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  • Summary: Berlin, the Romantic Era. Young poet Heinrich wishes to conquer the inevitability of death through love, yet is unable to convince his skeptical cousin Marie to join him in a suicide pact. It is whilst coming to terms with this refusal, ineffably distressed by his cousin's insensitivity toBerlin, the Romantic Era. Young poet Heinrich wishes to conquer the inevitability of death through love, yet is unable to convince his skeptical cousin Marie to join him in a suicide pact. It is whilst coming to terms with this refusal, ineffably distressed by his cousin's insensitivity to the depth of his feelings, that Heinrich meets Henriette, the wife of a business acquaintance. Heinrich's subsequent offer to the beguiling young woman at first holds scant appeal, that is until Henriette discovers she is suffering from a terminal illness. Expand
Score distribution:
  1. Positive: 11 out of 15
  2. Negative: 0 out of 15
  1. Reviewed by: Scout Tafoya
    Mar 20, 2015
    100
    Amour fou, has gone some of the way towards correcting the historical imbalance of interest in the suicide pact. She’s taken liberties with the facts of the case for dramatic effect, but also because two centuries is a long time to go without someone wondering whether Vogel being shot point blank in the chest was entirely consensual.
  2. Reviewed by: James Lattmier
    Mar 15, 2015
    88
    Jessica Hausner is less interested in historical revisionism than mining this real-life tragedy for its existential thrust.
  3. Reviewed by: A.A. Dowd
    Mar 17, 2015
    83
    The artificiality is funny but also thematically resonant: This is a film about fake feelings, the invented romance for which two strangers forfeited their futures. And to Hausner, such a colossal waste of potential deserves not a melodramatic tribute, but the cinematic equivalent of an eye-roll.
  4. Reviewed by: Nikola Grozdanovic
    Mar 17, 2015
    75
    What makes Amour Fou a fascinating, if at times frustratingly idle experience, is that it seems to be saying so much with its upfront style, injections of black humor, and focus on stifled feminine disposition, yet still feels disappointingly unresponsive when mulling it over in your head.
  5. Reviewed by: Sara Stewart
    Mar 18, 2015
    75
    The very German lack of emotion is so acute it can be hard to tell when Hausner’s playing for laughs, but Friedel is hilariously — if morbidly — tedious as the tortured writer whose pickup line is, “Would you care to die with me?”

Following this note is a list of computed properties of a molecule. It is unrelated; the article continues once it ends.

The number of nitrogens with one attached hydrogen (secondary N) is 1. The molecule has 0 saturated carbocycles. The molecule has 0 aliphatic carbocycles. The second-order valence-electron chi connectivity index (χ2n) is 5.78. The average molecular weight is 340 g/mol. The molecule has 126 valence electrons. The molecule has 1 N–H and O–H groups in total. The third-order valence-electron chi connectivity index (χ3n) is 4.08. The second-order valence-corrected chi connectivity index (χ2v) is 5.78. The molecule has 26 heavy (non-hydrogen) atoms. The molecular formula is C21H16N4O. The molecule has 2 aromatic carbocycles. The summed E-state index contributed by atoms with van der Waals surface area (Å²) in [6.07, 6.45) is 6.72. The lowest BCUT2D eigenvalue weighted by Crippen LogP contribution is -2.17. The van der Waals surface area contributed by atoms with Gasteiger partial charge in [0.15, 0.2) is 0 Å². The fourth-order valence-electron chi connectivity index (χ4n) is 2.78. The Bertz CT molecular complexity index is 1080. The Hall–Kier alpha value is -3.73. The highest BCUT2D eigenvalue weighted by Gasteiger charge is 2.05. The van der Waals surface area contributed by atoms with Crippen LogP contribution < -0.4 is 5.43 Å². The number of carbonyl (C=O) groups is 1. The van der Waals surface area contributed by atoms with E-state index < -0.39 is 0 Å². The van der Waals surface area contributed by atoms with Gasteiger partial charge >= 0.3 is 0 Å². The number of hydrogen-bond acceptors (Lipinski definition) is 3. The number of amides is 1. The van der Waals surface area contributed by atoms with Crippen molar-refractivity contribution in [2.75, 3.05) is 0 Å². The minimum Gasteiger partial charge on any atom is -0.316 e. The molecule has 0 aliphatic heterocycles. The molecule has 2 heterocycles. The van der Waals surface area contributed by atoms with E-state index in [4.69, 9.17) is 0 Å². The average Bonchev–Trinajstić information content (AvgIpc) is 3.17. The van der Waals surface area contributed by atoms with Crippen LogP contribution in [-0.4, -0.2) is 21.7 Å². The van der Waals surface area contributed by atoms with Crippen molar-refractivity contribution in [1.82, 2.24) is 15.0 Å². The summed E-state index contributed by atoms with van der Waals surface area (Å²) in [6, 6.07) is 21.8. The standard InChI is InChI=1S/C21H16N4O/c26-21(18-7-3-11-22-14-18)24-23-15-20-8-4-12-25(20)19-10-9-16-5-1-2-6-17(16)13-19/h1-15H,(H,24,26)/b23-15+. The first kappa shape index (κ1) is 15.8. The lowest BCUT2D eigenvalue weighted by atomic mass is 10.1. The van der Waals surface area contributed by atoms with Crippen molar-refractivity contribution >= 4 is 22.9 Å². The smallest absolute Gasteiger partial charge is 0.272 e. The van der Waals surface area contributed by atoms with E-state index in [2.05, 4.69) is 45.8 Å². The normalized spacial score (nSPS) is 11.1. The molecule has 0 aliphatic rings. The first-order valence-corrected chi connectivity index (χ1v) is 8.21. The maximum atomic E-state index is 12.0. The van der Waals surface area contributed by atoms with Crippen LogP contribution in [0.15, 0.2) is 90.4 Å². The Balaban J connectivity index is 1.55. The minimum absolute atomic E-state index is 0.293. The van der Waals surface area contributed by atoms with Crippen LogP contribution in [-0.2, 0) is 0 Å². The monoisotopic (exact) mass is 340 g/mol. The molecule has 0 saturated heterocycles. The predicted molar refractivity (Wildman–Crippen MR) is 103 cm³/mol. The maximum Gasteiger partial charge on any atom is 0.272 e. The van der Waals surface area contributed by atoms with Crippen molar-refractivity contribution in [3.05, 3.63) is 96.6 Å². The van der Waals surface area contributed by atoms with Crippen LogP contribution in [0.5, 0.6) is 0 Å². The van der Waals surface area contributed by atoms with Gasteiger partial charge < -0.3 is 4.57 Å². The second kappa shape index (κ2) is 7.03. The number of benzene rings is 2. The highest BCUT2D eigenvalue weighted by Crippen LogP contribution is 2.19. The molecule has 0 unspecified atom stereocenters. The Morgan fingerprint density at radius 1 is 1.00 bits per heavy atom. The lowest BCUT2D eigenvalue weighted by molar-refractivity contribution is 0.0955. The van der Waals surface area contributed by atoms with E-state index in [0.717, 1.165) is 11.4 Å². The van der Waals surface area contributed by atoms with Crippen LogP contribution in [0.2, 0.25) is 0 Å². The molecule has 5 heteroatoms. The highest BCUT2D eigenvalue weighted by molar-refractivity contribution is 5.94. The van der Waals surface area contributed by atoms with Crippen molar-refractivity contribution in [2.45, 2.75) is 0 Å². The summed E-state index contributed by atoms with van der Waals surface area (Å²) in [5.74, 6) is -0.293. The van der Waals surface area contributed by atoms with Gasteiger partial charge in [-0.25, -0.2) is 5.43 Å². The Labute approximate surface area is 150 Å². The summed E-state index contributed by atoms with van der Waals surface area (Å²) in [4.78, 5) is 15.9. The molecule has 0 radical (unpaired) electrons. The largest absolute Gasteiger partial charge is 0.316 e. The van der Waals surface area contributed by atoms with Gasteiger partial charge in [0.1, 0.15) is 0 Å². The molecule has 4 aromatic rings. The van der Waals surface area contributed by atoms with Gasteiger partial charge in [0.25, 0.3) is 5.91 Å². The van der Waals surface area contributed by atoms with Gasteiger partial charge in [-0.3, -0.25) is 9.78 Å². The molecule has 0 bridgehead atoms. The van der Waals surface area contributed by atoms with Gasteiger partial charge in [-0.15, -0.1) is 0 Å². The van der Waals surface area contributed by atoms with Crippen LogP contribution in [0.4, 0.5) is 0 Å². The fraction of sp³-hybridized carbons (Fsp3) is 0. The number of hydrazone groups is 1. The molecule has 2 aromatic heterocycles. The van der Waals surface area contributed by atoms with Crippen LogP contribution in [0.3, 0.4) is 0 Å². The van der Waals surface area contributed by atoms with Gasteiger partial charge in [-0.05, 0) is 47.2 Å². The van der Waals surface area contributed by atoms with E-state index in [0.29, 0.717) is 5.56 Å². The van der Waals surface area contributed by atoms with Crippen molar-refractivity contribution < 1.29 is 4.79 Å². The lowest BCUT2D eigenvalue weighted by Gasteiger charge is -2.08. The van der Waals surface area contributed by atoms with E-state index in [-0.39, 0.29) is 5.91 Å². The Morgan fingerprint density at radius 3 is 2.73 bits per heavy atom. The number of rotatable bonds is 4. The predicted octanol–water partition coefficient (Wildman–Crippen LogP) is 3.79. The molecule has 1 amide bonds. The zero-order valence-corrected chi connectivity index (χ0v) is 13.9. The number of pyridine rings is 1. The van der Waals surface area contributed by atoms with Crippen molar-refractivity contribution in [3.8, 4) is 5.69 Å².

6. Reviewed by: Manohla Dargis
    Mar 17, 2015
    70
    it can be a strategically off-putting movie yet one that also steals under your skin scene by scene and through Ms. Schnoeink’s slowly revealing performance as an ill-fated heroine turned future biographical footnote.
  7. Reviewed by: Mike D'Angelo
    Mar 17, 2015
    50
    Hausner’s previous feature, Lourdes, was sometimes frustratingly opaque, but at least it had a discernible pulse. Here, she seems more interested in period décor and symmetrical compositions than in Kleist, Vogel, or any of the ideas they espouse and/or embody. Her impressive formalism is hollow.

See all 15 Critic Reviews

Score distribution:
  1. Positive: 0 out of 1
  2. Negative: 0 out of 1
  1. Mar 23, 2015
    5
    Meticulously directed by Jessica Hausner, AMOUR FOU should not be confused with the many French films called L'AMOUR FOU. This story ofMeticulously directed by Jessica Hausner, AMOUR FOU should not be confused with the many French films called L'AMOUR FOU. This story of poet/playwright Heinrich von Klest and his desire for an amorous double suicide in 1810 is amazing to look at and experience. Wonderfully acted and quite bizarre--a German story told by Austrians will always have a wit and crazy sophistication no German could dream of. Despite all this, AMOUR FOU simply doesn't jell. Once again, a talented filmmaker shot down by lack of focus and too many ideas. I kept asking, "What does this romance have to do with Prussian social change?" which actually takes up more screen time than the double suicide but to little avail. But there is brilliance here such as a scene when von Kleist once again pursues a singer to be his love in the double suicide. All in a totally whacky scene that seems downright pompous and, dare I say it, normal. And bravo once again to the dogs in this film which nearly steal the show! Expand

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